B. Ask what their process is for obtaining copies of your medical records. Most MR departments are honest, understaffed, and extremely literal-minded. Be clear, frank, and polite-but-not-wimpy; that seems to work well with the MR mindset.

i. Some will let you come into the office and make your own photocopies. They may charge you for the copies. Some may have soft copy they can send you on a CD or provide a secure way to download.

ii. Some don’t allow non-staff into the department and will make the copies for you (and it’s best to provide them with a list of what you want, so they don’t provide you with the usual thin, doctor-oriented version. More on that later.) They will probably charge you for pulling the record, making the copies, reassembling the chart, and packaging your copies up for you. They might fax them to you, but, if they don’t require you to come in personally and show ID, then the chart copy is usually mailed or FedExed. Soft copy may be free or cheap. Ask about the cost for each method, and if they don’t offer the method you want, ask if they can provide it anyway.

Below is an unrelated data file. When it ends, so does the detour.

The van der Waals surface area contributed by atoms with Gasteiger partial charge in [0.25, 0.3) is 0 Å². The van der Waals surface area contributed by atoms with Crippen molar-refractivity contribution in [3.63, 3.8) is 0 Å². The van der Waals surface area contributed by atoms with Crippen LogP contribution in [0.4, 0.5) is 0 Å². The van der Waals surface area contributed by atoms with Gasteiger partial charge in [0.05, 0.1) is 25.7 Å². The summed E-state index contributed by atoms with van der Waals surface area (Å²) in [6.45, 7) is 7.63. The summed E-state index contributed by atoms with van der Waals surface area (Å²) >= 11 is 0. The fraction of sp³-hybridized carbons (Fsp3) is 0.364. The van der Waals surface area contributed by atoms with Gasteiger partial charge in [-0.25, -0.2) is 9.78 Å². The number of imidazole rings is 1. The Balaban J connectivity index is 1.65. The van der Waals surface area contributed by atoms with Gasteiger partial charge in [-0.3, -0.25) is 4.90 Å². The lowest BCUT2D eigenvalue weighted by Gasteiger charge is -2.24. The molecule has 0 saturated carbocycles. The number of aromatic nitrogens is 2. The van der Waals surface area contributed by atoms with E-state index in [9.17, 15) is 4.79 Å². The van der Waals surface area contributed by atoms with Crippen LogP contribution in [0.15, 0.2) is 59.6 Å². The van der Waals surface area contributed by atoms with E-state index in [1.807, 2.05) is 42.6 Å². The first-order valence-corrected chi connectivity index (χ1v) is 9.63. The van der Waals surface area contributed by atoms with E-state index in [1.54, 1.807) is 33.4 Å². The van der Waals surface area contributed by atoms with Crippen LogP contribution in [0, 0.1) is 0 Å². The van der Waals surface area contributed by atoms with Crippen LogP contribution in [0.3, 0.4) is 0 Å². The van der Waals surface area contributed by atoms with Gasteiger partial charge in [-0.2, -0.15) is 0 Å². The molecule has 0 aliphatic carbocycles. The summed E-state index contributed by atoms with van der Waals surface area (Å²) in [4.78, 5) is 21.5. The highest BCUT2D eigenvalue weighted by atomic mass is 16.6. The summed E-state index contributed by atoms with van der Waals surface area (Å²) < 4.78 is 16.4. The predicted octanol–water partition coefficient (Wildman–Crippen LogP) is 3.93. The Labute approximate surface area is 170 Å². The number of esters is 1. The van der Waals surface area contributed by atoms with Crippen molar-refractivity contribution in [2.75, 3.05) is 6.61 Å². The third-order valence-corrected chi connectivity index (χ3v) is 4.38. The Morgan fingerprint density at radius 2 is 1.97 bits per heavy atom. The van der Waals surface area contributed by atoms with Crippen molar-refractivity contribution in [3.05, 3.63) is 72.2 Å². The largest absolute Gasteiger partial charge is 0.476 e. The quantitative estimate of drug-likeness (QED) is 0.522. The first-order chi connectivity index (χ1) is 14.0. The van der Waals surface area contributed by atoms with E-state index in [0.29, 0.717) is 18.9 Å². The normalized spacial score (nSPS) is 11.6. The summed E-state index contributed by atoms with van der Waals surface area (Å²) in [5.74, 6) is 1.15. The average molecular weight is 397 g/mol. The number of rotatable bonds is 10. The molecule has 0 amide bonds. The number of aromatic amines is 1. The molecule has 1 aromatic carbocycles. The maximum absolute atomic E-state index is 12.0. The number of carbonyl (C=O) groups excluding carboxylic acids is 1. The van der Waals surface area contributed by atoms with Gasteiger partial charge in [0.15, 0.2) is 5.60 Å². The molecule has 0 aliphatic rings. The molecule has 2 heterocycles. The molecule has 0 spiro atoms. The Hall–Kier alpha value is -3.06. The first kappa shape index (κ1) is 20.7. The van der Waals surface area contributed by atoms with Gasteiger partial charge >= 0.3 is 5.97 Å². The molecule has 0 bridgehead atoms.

iii. Some will give you the runaround. In that case, be polite but firm, and let them know that you have a legal right to the information in your chart, so let’s figure out how to get it to you. (Never buy into a power struggle with petty power weilders. Just refocus on the goal — like with toddlers.)

iv. If you had films of any kind (X-ray, MRI, CT scan, ultrasound), ask how to get those films. You usually get them directly from the Radiology or Sonography department rather than Medical Records. They’re most likely to drop a CD in the mail for you. You’ll need software that can view DICOM images — do an internet search to find the best current free application for reading DICOM files.

The radiology departments no longer use film. They used to recycle it every 2 years, so the only way to keep those records was to get the physical films and hang onto them despite promises they’d demand to return them. That didn’t mean you were any better or that the film was irrelevant in two years!

C. Follow the instructions they give you for getting those copies. Be sure to request copies of the following: